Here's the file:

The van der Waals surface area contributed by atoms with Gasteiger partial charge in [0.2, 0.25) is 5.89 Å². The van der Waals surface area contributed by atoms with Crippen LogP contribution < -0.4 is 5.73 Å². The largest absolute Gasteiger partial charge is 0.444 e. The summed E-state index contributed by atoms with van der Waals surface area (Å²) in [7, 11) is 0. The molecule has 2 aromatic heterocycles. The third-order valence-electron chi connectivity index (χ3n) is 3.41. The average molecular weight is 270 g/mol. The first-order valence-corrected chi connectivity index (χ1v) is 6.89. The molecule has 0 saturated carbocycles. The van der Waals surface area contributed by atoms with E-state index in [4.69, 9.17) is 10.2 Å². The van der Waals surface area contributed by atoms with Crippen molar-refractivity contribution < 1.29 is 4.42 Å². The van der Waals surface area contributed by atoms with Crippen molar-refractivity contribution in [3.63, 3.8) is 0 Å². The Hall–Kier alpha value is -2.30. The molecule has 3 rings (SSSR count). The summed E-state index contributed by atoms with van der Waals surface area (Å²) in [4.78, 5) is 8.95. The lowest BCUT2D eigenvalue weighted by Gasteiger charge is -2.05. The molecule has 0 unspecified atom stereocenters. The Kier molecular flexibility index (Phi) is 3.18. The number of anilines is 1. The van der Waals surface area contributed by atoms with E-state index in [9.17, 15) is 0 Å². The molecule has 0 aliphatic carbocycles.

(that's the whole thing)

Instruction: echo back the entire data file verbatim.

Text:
The van der Waals surface area contributed by atoms with Gasteiger partial charge in [0.2, 0.25) is 5.89 Å². The van der Waals surface area contributed by atoms with Crippen LogP contribution < -0.4 is 5.73 Å². The largest absolute Gasteiger partial charge is 0.444 e. The summed E-state index contributed by atoms with van der Waals surface area (Å²) in [7, 11) is 0. The molecule has 2 aromatic heterocycles. The third-order valence-electron chi connectivity index (χ3n) is 3.41. The average molecular weight is 270 g/mol. The first-order valence-corrected chi connectivity index (χ1v) is 6.89. The molecule has 0 saturated carbocycles. The van der Waals surface area contributed by atoms with E-state index in [4.69, 9.17) is 10.2 Å². The van der Waals surface area contributed by atoms with Crippen molar-refractivity contribution < 1.29 is 4.42 Å². The van der Waals surface area contributed by atoms with Crippen molar-refractivity contribution in [3.63, 3.8) is 0 Å². The Hall–Kier alpha value is -2.30. The molecule has 3 rings (SSSR count). The summed E-state index contributed by atoms with van der Waals surface area (Å²) in [4.78, 5) is 8.95. The lowest BCUT2D eigenvalue weighted by Gasteiger charge is -2.05. The molecule has 0 unspecified atom stereocenters. The Kier molecular flexibility index (Phi) is 3.18. The number of anilines is 1. The van der Waals surface area contributed by atoms with E-state index in [9.17, 15) is 0 Å². The molecule has 0 aliphatic carbocycles.